Was the emission of anomalous nuclear particles after the electrolysis uniform during the 26.5 hours of exposure or were most of the particles emitted quickly after the current was turned off? Additional data are needed to answer this question. I will append more information, about our investigations of the Oriani solid effect, as more data become available. Information from the electronic detector is likely to shed much more light on the nature of the unexpected nuclear effect triggered by chemical processes in the cell. For the time being we think that tracks recorded by CR-39 detectors are due to alpha particles and protons. This would be consistent with two distinct groups of track diameters, large and small. Protons and alpha particles have already been observed, in very different cold fusion experiments, by other investigators (5,6). My personal expectation, based also on the experiment described in unit #184, is that some kind of radioactivity, with a long half-life, is somehow induced in nickel. But the only things we know for sure, so far, is that: (a) charged nuclear particles were detected in the air below the nickel cathode during the electrolysis, and, (b) the cathode was emitting such particles after the current is turned off. I will stay away from trying to explain these strange phenomena.

Let me end this unit by inviting other people to replicate our observations. According to Oriani, about 60% of attempts to observe the effect (seeing track densities high above the background) were successful. This is based on about thirty attempts. My personal experience, in Richard’s lab, was two undeniable successes in two attempts. Some people say that an experiment should be 100% reproducible before it can be taken seriously. I disagree; even 10% is sufficient, provided a qualified person, such as Jones, Fleischmann or Oriani, is reporting something new and unexpected. To be taken seriously does not mean to be accepted as real; it means to study a phenomenon intensively until it becomes 100% reproducible, at least approximately. A qualified researcher should never be denied access to a scientific journal without an honest peer review process , Ridiculing scientists whose reports can not always be confirmed does not promote our understanding of nature.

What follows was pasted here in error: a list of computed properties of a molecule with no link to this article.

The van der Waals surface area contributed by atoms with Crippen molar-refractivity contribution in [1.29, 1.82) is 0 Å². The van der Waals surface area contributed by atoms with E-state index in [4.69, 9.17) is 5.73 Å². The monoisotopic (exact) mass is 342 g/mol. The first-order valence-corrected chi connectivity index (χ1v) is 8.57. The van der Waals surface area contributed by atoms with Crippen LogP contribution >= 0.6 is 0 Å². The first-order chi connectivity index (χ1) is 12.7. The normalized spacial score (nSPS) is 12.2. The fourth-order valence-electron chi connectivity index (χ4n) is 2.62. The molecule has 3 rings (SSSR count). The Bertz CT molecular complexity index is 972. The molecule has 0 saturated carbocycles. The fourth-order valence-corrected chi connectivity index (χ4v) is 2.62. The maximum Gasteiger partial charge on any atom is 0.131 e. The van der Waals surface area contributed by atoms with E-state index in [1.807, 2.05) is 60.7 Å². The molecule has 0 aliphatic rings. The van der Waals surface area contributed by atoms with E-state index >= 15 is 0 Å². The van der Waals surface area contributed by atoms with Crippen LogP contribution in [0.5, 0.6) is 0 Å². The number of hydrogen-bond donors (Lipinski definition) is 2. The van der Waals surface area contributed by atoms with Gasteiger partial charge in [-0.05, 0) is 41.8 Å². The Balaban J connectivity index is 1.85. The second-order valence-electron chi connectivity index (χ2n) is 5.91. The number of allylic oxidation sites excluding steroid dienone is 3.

The task of those of us who will start studying the Oriani effects would be to identify a factor (or factors) responsible for the lack of total reproducibility. Is it humidity? Is it pressure? Is it time of the day? Is it the number of solar flares? Is it the noise level? Is it proximity of a magnet? Is it the day of the week? Is it wishful thinking? Is it dust? Is it experimenter bias? If the effect is real, and if a large number of people are studying it, then, sooner or later, the experimental conditions needed for the 100% reproducibility will be identified. It is so unfortunate that Oriani’s attempts to publish a paper describing similar results was recently rejected by several physics journals. How can science develop if qualified researchers are not allowed to make their findings known? I hope that such abnormal discrimination (of a field of research) will soon be condemned by those responsible for scientific research. When will the DOE appointed investigators publish their report?

Oriani wrote to me today that the vapor effect (b) seems to be more reproducible than the solid effect (c), described in this unit. Should I write a separate unit devoted to the vapor effect? I might, when time becomes available. For the time being I want to stop writing, and start working. I hope to observed mysterious nuclear particles, below the Oriani cell, in my laboratory.